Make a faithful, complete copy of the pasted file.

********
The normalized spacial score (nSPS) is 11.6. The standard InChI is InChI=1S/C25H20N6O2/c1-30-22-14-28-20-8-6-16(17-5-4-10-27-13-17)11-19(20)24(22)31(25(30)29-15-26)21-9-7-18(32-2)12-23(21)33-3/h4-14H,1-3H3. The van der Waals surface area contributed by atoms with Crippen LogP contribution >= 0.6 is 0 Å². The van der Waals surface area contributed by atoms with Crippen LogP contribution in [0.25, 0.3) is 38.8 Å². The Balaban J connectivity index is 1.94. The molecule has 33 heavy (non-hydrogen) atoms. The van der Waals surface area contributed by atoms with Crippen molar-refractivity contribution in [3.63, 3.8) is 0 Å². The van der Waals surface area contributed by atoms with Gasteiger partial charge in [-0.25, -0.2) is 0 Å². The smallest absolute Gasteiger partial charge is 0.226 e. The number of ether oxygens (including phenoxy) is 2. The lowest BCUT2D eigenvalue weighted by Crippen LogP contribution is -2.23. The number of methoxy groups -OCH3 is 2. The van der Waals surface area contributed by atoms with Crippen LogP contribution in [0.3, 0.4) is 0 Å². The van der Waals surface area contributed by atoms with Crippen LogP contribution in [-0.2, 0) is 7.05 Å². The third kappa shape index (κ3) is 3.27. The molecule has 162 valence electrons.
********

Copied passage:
The normalized spacial score (nSPS) is 11.6. The standard InChI is InChI=1S/C25H20N6O2/c1-30-22-14-28-20-8-6-16(17-5-4-10-27-13-17)11-19(20)24(22)31(25(30)29-15-26)21-9-7-18(32-2)12-23(21)33-3/h4-14H,1-3H3. The van der Waals surface area contributed by atoms with Crippen LogP contribution >= 0.6 is 0 Å². The van der Waals surface area contributed by atoms with Crippen LogP contribution in [0.25, 0.3) is 38.8 Å². The Balaban J connectivity index is 1.94. The molecule has 33 heavy (non-hydrogen) atoms. The van der Waals surface area contributed by atoms with Crippen molar-refractivity contribution in [3.63, 3.8) is 0 Å². The van der Waals surface area contributed by atoms with Gasteiger partial charge in [-0.25, -0.2) is 0 Å². The smallest absolute Gasteiger partial charge is 0.226 e. The number of ether oxygens (including phenoxy) is 2. The lowest BCUT2D eigenvalue weighted by Crippen LogP contribution is -2.23. The number of methoxy groups -OCH3 is 2. The van der Waals surface area contributed by atoms with Crippen LogP contribution in [0.3, 0.4) is 0 Å². The van der Waals surface area contributed by atoms with Crippen LogP contribution in [-0.2, 0) is 7.05 Å². The third kappa shape index (κ3) is 3.27. The molecule has 162 valence electrons.